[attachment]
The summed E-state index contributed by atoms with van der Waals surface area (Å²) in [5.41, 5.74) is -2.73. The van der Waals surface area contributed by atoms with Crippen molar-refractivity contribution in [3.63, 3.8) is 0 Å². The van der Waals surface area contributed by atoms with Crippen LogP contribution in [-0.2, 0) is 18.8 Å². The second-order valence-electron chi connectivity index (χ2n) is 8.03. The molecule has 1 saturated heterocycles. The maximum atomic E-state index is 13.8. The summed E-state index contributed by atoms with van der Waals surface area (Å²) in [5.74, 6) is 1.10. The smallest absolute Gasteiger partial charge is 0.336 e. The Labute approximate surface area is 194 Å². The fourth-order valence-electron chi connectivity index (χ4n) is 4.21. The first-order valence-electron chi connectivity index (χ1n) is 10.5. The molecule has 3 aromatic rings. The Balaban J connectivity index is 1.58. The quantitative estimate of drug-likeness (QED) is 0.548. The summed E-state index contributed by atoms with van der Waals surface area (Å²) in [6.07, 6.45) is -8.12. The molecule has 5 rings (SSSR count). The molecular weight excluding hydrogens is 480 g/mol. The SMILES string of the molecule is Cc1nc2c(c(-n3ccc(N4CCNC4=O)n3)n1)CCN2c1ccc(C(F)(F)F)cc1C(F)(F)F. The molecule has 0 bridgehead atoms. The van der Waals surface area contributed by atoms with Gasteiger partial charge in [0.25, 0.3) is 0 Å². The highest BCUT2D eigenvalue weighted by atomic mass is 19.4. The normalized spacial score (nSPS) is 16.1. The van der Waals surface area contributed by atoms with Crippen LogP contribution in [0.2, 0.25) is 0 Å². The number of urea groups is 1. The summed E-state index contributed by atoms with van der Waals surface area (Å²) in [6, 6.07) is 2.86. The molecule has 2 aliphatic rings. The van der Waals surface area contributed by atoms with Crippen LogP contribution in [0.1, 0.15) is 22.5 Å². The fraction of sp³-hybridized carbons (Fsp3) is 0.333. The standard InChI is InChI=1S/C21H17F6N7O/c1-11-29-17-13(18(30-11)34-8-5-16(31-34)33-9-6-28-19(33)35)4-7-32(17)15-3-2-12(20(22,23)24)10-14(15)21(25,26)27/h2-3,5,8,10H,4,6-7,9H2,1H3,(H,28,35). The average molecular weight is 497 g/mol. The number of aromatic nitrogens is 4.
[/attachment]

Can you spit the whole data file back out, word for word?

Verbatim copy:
The summed E-state index contributed by atoms with van der Waals surface area (Å²) in [5.41, 5.74) is -2.73. The van der Waals surface area contributed by atoms with Crippen molar-refractivity contribution in [3.63, 3.8) is 0 Å². The van der Waals surface area contributed by atoms with Crippen LogP contribution in [-0.2, 0) is 18.8 Å². The second-order valence-electron chi connectivity index (χ2n) is 8.03. The molecule has 1 saturated heterocycles. The maximum atomic E-state index is 13.8. The summed E-state index contributed by atoms with van der Waals surface area (Å²) in [5.74, 6) is 1.10. The smallest absolute Gasteiger partial charge is 0.336 e. The Labute approximate surface area is 194 Å². The fourth-order valence-electron chi connectivity index (χ4n) is 4.21. The first-order valence-electron chi connectivity index (χ1n) is 10.5. The molecule has 3 aromatic rings. The Balaban J connectivity index is 1.58. The quantitative estimate of drug-likeness (QED) is 0.548. The summed E-state index contributed by atoms with van der Waals surface area (Å²) in [6.07, 6.45) is -8.12. The molecule has 5 rings (SSSR count). The molecular weight excluding hydrogens is 480 g/mol. The SMILES string of the molecule is Cc1nc2c(c(-n3ccc(N4CCNC4=O)n3)n1)CCN2c1ccc(C(F)(F)F)cc1C(F)(F)F. The molecule has 0 bridgehead atoms. The van der Waals surface area contributed by atoms with Gasteiger partial charge in [0.25, 0.3) is 0 Å². The highest BCUT2D eigenvalue weighted by atomic mass is 19.4. The normalized spacial score (nSPS) is 16.1. The van der Waals surface area contributed by atoms with Crippen LogP contribution in [0.2, 0.25) is 0 Å². The number of urea groups is 1. The summed E-state index contributed by atoms with van der Waals surface area (Å²) in [6, 6.07) is 2.86. The molecule has 2 aliphatic rings. The van der Waals surface area contributed by atoms with Crippen LogP contribution in [0.1, 0.15) is 22.5 Å². The fraction of sp³-hybridized carbons (Fsp3) is 0.333. The standard InChI is InChI=1S/C21H17F6N7O/c1-11-29-17-13(18(30-11)34-8-5-16(31-34)33-9-6-28-19(33)35)4-7-32(17)15-3-2-12(20(22,23)24)10-14(15)21(25,26)27/h2-3,5,8,10H,4,6-7,9H2,1H3,(H,28,35). The average molecular weight is 497 g/mol. The number of aromatic nitrogens is 4.